“Please kindly go away, I’m introverting.”
As we move forward into July, it is becoming clear that we will pay a price for not listening. Right from the start of our isolation, my thoughts have been centered on what the musical world will be like when the time comes to start the regular orchestral season. I have been concerned about the ability of music directors and soloists to come to the States. Turns out that it is problematic the other way around as well.
The EU has cracked down on its citizens entering the U.S.A. for fear of the virus being transmitted back to its own shores. Not surprisingly, given the aggressive reopening plans in some parts of the country and the lack of adherence to public health guidelines, we have experienced the highest spike in new cases of any country in the world. Some states, including New York, Connecticut, and New Jersey, are now imposing a two-week quarantine on visitors from other states with large outbreaks.
In my curiosity to see what the impact would be like in September, I looked at twenty-or-so orchestras’ brochures with an eye to what might occur even if we opened up slightly. At the moment, we are theoretically not supposed to have events other than those that are socially distanced. Time after time the public is ignoring the warnings, and sometimes our officials are openly encouraging crowds to show up, with or without masks.
But what will audiences see and hear in our concert halls? We don’t know yet, as no orchestra has officially announced any program alterations, even with the first concerts just two months away. Hopefully ensembles have made plans regarding what will be performed and who will be playing. But there is not a lot of time left to get this information to the public. You can hear the fingers being crossed as administrators and marketing departments keep waiting for the green light from above. Just go ahead as planned. Everything will be fine.
But clearly, all of that is in question. The orchestras that I investigated are dominated by music directors who are from Europe. There is nothing wrong with that. Each ensemble has to pick the person best suited to the job. The immediate problem that has caught so many organizations off guard is whether or not their conductors and soloists can get here at all.
Remember the predictions by some that the virus will just go away on its own? Apparently, somebody forgot to tell Corona to take the summer off. All that speculation about the warm weather nipping Covid in the bud did not take into consideration the impact of holidays at the beach, protests in the streets, or bars and restaurants opening up too soon.
As it stands, we cannot go anywhere and no one can come here. Come September, even if we are able to travel, a two-week quarantine will be placed on individuals prior to any work that needs to be done. For many artists, this is their lifeblood. Conductors and soloists must be able to get from place to place. It would be fine if these artists resided in the place where they worked, like orchestra members. Maybe it is okay for those who have university or music school positions.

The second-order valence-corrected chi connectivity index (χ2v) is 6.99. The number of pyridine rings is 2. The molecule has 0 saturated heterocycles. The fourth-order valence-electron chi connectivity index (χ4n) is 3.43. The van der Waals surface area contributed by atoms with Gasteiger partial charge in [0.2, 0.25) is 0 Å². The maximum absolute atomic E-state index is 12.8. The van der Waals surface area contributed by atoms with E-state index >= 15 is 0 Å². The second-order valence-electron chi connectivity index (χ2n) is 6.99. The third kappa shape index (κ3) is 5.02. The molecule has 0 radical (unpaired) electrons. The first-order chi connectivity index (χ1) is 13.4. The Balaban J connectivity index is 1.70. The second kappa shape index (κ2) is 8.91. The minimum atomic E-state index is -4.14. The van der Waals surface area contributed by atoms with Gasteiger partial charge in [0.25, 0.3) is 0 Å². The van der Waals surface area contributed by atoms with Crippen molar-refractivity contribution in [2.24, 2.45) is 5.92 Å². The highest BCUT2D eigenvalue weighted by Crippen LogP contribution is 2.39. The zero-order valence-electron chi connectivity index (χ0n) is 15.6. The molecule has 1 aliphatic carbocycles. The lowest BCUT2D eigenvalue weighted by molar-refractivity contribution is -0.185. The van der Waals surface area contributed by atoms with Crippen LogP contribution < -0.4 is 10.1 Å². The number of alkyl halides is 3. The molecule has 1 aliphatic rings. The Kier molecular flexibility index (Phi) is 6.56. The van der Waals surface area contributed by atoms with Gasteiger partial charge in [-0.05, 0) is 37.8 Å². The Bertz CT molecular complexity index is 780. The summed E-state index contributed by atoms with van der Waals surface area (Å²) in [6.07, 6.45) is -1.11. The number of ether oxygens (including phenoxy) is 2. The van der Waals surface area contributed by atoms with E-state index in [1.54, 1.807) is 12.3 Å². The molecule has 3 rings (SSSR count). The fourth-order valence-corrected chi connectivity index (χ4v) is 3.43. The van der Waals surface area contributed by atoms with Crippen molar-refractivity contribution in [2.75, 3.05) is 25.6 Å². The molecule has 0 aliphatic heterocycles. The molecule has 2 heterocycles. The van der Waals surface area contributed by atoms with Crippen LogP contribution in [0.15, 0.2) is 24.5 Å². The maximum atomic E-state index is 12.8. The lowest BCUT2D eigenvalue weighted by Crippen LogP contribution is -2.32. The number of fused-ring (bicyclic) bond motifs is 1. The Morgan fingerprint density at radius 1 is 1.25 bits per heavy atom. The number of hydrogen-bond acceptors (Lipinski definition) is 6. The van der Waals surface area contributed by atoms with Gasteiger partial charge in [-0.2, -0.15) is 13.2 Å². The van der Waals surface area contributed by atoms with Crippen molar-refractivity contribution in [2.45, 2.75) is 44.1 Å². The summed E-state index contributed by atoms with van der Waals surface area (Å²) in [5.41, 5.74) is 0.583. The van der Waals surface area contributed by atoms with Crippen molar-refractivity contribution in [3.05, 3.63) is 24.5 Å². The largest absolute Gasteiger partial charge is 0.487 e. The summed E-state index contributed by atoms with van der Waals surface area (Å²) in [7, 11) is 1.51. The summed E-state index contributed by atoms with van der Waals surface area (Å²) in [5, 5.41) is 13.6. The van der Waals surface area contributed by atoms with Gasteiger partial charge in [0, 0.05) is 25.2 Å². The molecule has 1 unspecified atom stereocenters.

However, what makes this so complicated is that these guest artists are usually booked for back-to-back weeks in different locations. Conductor A might open his or her season in Paris, but a couple weeks later, have concerts in New York or Los Angeles. Something has to give. The question is what do you give up? Stay with your European orchestra and not come to the States, or leave Paris in the lurch and get to the States in order to further your international career? And where do you stay for those two weeks of quarantine? Who pays for the lodging and meals? And there better be high-speed internet, wherever you are residing.
It is even more difficult for the soloists. There might be a recital at the beginning of the week in one or two cities, followed by a concerto in yet another place. Airport travel is somewhat restricted, depending on where you are going. Forget about going overseas right now. Perhaps younger artists are willing to chance it, but those of us who are older and fall right into the group that is most at risk are being very conservative.
As I wrote last month, organizations need to think locally. Utilize the musicians who are close by and least susceptible to exposure. There are no guarantees right now, but safety precautions must be put in place. Were just one artist, audience member, or usher to contract the virus, we go back to square one.
Crunch time is fast approaching, if it is not here already. This is not the time for last-minute surprises. It is my firm belief that two pieces of information should be made available to the artists, orchestras, and public. Tell everyone that your organization is hoping to go forward as planned. But if that is not possible, give the alternatives available, more than likely some sort of program with smaller forces. If we are still locked down, be prepared to cancel until the new year, as some orchestras have already done.
Stay positive about the work you have done to prepare for alternate scenarios, because your group has a plan. Reassure your audience that you are doing your best to accommodate them but that things remain in flux. Work directly with the artists, not just their managements. This is the time for direct contact, and with creative thinking, perhaps you just might come up with something that is unique and keeps the musical juices flowing.
Above all, remember what Douglas Adams wrote:
It is said that despite its many glaring (and occasionally fatal) inaccuracies, the Hitchhiker’s Guide to the Galaxy itself has outsold the Encyclopedia Galactica because it is slightly cheaper, and because it has the words ‘DON’T PANIC’ in large, friendly letters on the cover.